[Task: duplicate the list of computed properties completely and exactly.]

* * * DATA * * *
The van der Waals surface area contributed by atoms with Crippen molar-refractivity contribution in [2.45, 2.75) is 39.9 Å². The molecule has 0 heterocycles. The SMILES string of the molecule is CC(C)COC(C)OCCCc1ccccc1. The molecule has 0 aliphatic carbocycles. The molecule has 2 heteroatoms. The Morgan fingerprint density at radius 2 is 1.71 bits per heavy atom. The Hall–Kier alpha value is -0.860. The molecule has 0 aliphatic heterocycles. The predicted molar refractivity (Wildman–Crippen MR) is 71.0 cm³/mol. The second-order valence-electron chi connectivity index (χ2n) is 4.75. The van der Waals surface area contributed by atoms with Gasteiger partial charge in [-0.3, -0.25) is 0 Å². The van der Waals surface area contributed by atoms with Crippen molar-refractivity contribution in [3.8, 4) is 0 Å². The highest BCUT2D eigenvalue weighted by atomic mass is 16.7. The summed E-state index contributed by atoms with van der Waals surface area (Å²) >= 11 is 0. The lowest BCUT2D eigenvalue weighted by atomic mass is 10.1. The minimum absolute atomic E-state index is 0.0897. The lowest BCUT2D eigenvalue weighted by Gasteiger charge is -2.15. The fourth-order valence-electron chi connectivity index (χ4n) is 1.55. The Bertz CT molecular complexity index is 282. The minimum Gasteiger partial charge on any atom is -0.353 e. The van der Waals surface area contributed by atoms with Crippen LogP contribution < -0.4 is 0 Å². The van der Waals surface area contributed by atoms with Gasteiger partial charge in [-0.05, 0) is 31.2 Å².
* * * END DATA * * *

The van der Waals surface area contributed by atoms with Crippen molar-refractivity contribution in [2.45, 2.75) is 39.9 Å². The molecule has 0 heterocycles. The SMILES string of the molecule is CC(C)COC(C)OCCCc1ccccc1. The molecule has 0 aliphatic carbocycles. The molecule has 2 heteroatoms. The Morgan fingerprint density at radius 2 is 1.71 bits per heavy atom. The Hall–Kier alpha value is -0.860. The molecule has 0 aliphatic heterocycles. The predicted molar refractivity (Wildman–Crippen MR) is 71.0 cm³/mol. The second-order valence-electron chi connectivity index (χ2n) is 4.75. The van der Waals surface area contributed by atoms with Gasteiger partial charge in [-0.3, -0.25) is 0 Å². The van der Waals surface area contributed by atoms with Crippen molar-refractivity contribution in [3.8, 4) is 0 Å². The highest BCUT2D eigenvalue weighted by atomic mass is 16.7. The summed E-state index contributed by atoms with van der Waals surface area (Å²) >= 11 is 0. The lowest BCUT2D eigenvalue weighted by atomic mass is 10.1. The minimum absolute atomic E-state index is 0.0897. The lowest BCUT2D eigenvalue weighted by Gasteiger charge is -2.15. The fourth-order valence-electron chi connectivity index (χ4n) is 1.55. The Bertz CT molecular complexity index is 282. The minimum Gasteiger partial charge on any atom is -0.353 e. The van der Waals surface area contributed by atoms with Crippen LogP contribution < -0.4 is 0 Å². The van der Waals surface area contributed by atoms with Gasteiger partial charge in [-0.05, 0) is 31.2 Å².